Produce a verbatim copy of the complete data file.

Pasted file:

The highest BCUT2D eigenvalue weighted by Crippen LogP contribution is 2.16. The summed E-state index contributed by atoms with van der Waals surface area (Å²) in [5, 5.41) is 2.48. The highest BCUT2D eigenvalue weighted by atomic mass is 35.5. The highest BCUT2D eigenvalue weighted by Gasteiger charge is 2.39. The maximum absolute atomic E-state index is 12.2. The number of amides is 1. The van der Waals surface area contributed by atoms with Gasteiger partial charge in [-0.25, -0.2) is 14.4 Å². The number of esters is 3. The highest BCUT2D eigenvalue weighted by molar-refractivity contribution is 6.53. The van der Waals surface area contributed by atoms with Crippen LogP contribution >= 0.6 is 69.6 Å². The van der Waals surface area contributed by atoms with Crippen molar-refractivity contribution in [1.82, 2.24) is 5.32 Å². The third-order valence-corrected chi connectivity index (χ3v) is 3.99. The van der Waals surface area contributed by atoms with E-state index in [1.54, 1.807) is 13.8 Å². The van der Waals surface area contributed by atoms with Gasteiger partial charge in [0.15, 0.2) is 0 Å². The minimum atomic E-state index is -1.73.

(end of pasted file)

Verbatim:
The highest BCUT2D eigenvalue weighted by Crippen LogP contribution is 2.16. The summed E-state index contributed by atoms with van der Waals surface area (Å²) in [5, 5.41) is 2.48. The highest BCUT2D eigenvalue weighted by atomic mass is 35.5. The highest BCUT2D eigenvalue weighted by Gasteiger charge is 2.39. The maximum absolute atomic E-state index is 12.2. The number of amides is 1. The van der Waals surface area contributed by atoms with Gasteiger partial charge in [-0.25, -0.2) is 14.4 Å². The number of esters is 3. The highest BCUT2D eigenvalue weighted by molar-refractivity contribution is 6.53. The van der Waals surface area contributed by atoms with Crippen LogP contribution >= 0.6 is 69.6 Å². The van der Waals surface area contributed by atoms with Crippen molar-refractivity contribution in [1.82, 2.24) is 5.32 Å². The third-order valence-corrected chi connectivity index (χ3v) is 3.99. The van der Waals surface area contributed by atoms with E-state index in [1.54, 1.807) is 13.8 Å². The van der Waals surface area contributed by atoms with Gasteiger partial charge in [0.15, 0.2) is 0 Å². The minimum atomic E-state index is -1.73.